Well, actually, our critics reply, the problem is, why does traditional Chinese Confucianism insist that offspring must be xiao, subjects must be obedient, and wives must be respectful, no matter how they feel about it? Why do they have to do all that even if they dislike, despise, or even hate their parents, or governments, or husbands? Isn’t that oppressive? What about choice? What about freedom?

Aha! So that’s it! You are criticizing the Confucian teachings, good sirs and madams, because they say that people should carry out their Cardinal Obligations, no matter how they may feel towards the other party in the Cardinal Relationship! You are absolutely right; Confucian teachings do insist that one carries out one’s Cardinal Obligations no matter what one’s subjective feelings are towards the other party in the Cardinal Relations: offspring must be good to their parents, subjects must obey their governments, and wives must respect their husbands, even if there’s “no love in the relationship.”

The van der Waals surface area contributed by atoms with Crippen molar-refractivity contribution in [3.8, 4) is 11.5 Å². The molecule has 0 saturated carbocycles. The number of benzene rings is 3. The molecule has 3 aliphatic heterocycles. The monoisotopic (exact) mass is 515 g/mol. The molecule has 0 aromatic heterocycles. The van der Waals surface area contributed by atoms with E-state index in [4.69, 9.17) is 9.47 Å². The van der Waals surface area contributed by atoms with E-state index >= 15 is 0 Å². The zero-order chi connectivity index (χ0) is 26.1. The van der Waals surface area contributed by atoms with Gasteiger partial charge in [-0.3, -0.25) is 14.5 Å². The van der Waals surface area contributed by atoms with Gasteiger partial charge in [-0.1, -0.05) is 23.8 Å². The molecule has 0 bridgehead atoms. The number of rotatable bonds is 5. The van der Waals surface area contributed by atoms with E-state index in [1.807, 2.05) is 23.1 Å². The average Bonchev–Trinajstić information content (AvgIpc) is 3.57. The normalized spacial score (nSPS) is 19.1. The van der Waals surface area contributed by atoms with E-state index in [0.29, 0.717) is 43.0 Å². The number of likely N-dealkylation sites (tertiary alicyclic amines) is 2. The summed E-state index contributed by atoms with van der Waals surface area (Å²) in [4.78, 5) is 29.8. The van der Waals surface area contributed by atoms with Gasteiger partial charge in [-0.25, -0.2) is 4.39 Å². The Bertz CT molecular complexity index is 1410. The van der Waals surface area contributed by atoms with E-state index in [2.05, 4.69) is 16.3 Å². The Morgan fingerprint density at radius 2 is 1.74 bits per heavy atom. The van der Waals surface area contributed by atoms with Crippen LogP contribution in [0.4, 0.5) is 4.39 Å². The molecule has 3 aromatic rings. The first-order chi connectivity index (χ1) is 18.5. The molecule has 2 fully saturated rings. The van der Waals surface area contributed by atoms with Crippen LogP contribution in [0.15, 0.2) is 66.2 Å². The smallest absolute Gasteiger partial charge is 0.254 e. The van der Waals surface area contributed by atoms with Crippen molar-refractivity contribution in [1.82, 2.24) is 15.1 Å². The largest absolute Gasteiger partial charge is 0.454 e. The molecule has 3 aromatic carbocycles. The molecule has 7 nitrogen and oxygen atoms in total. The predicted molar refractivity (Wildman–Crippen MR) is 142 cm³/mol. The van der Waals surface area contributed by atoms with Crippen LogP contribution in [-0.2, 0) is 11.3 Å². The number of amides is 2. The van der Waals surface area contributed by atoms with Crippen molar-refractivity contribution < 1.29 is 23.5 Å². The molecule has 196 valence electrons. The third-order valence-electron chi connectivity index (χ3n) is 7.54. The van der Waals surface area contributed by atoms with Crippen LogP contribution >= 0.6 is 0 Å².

So the real complaint by those who characterize, wrongly of course, Confucian teachings as oppressive and anti-freedom is that Confucianism places obligations above “love.” And when “love” is not allowed to have free, supreme sway, when one cannot act according to one’s subjective feelings of the moment, then why, our critics say, that’s unfree! That’s oppression!